Charcuterie, a.k.a. cooked or cured meats served cold, is the perfect party food to serve as either an appetizer or main dish if you don’t want to cook. While charcuterie may seem simple due to the lack of cooking required, there is an art to selecting and assembling the perfect charcuterie board. Grab your marble and wood serving board and follow these seven steps to put together the best charcuterie board of your life.
- Decide if the board will be an appetizer or an entrée.
How much meat you serve will depend on whether or not the charcuterie board will be just an appetizer or the main event. If the charcuterie board is only intended to tide people over until dinner, then plan for 2 ounces of meat per person. If the charcuterie board is a meal, then double that figure to 4 ounces of meat per person.
It’s a good idea to slightly overbuy since you don’t want to run out if someone brings an extra guest. Don’t go overboard, however: A few extra ounces should do the trick perfectly. Note that this same portion rule also applies if you plan to serve cheese alongside your charcuterie.
After you determine your portion sizes, make sure to choose a board accordingly. When it comes to charcuterie setup, the options are endless! Choose a long board if you want to make a statement, or smaller multiple boards that highlight specific meats and cheeses from certain regions. Have fun with it!
- Select your meat types.
When choosing meat for your charcuterie board, you want to aim for variety in terms of flavor, texture and appearance. Most charcuterie boards feature 3-5 types of meat offering an excellent range without overwhelming the guests.
If you’re not sure where to start, try choosing meats in the following three categories: salty, smoky and spreadable. A nice raw salt-cured prosciutto is perfect for the first category, while country ham or andouille will cover the second, and a pâté will add a fun spreadable element to the board.
If you want to add another meat, choose something spicy with a kick to it, such as a hot capicola, to further diversify your charcuterie board. While most charcuterie meats are served cold, you can take a nice sausage and crisp it up on the griddle before serving if you want a hot option.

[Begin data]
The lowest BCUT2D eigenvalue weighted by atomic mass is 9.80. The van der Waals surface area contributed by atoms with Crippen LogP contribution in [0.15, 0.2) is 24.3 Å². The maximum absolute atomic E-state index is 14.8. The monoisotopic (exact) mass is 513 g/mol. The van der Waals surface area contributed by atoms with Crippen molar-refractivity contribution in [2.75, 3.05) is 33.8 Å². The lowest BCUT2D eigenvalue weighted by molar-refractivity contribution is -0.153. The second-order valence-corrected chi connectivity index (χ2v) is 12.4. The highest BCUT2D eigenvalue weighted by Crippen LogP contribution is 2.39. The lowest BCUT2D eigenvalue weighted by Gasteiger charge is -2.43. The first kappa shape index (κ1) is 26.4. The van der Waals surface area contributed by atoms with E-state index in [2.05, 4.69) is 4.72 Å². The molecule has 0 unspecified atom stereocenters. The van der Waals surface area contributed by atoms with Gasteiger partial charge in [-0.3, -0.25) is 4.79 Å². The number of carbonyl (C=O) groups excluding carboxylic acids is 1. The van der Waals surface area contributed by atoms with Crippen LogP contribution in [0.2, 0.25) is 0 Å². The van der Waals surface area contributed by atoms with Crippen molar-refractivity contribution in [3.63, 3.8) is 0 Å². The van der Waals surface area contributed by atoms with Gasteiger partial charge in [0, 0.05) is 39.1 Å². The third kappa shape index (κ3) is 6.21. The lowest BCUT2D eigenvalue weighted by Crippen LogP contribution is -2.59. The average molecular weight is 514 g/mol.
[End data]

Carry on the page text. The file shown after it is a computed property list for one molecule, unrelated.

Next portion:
- Choose your bread and crackers.
Bread and crackers aren’t technically charcuterie, which refers only to the meat, but no charcuterie board is complete without these accompaniments. Since the meat is the star of the show here, there’s no need to get fancy with the bread and crackers unless you want to: Toasted slices of plain baguettes will do just fine.
However, if you want to get more elaborate, adding a variety of crackers and pieces of bread, including those with strong flavors, will enhance your charcuterie board even further. This is especially true if you plan to serve cheese alongside the meats since you want crackers that pair well with both proteins.
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- Explore other ingredients.
Charcuterie boards can be greatly enhanced by the inclusion of other ingredients. Cheeses are perhaps the most obvious one, but there are many other possibilities that will add much-needed elements of crunchiness, tanginess, sweetness and/or tartness to your charcuterie board.
Just like with choosing the meats, you will want to aim for variety and contrast when it comes to texture and flavor. Both raw fruits like oranges, apples and pears and vegetables such as pickles and olive are excellent choices since their acid will help to cut through the richness of the charcuterie and the cheese. You can also add Dijon mustard, fig jam and other ingredients to further diversify your charcuterie board.
- Consider your drink pairings.
Food isn’t the only thing that you need to consider when putting together a charcuterie board since you also need to choose the drinks as well. Both red and white wines can work, depending on what meats and cheeses you have chosen as well as your personal drinking preferences.
Keep in mind that white wines tend to be more acidic than red wines, making them a great palate cleanser for charcuterie boards full of spicy meats and strong cheeses. On the other hand, less acidic red wines with a light or medium body are a better pick for boards where the flavors aren’t as assertive.
- Lay out your presentation.
Now that you have all your ingredients on hand, it’s time to grab your kitchen accessories and create the actual charcuterie board! Take stock of your spread, and decide on what size of the board and how many bowls you need. You might also want to consider splitting everything up over two boards, especially if you are serving both meat and cheese.
While crowded charcuterie boards might look nice in photos, in reality, it makes it difficult for your guests to grab the ingredients that they want without knocking something over. When in doubt, always choose a bigger charcuterie board and space out your food a little bit to make serving easier for your guests.
- Leave yourself enough time.
Charcuterie boards take time to lay out, and rushing yourself is a surefire recipe for disaster. Give yourself a minimum of 30 minutes to lay out a charcuterie board and up to an hour if you are making a very elaborate spread with lots of ingredients.
Generally speaking, cold charcuterie boards should be made no more than half an hour before serving; otherwise, the meats and cheeses might start sweating before guests are ready to dig in. If you need to make the charcuterie board in advance, cover it with a towel and put it in the fridge until you are ready to serve it to your guests.
Charcuterie is the perfect food to serve at parties during these hot summer months, making a charcuterie board a must-have outdoor entertaining accessory. If you follow these seven expert tips, your charcuterie board will be sure to impress your guests.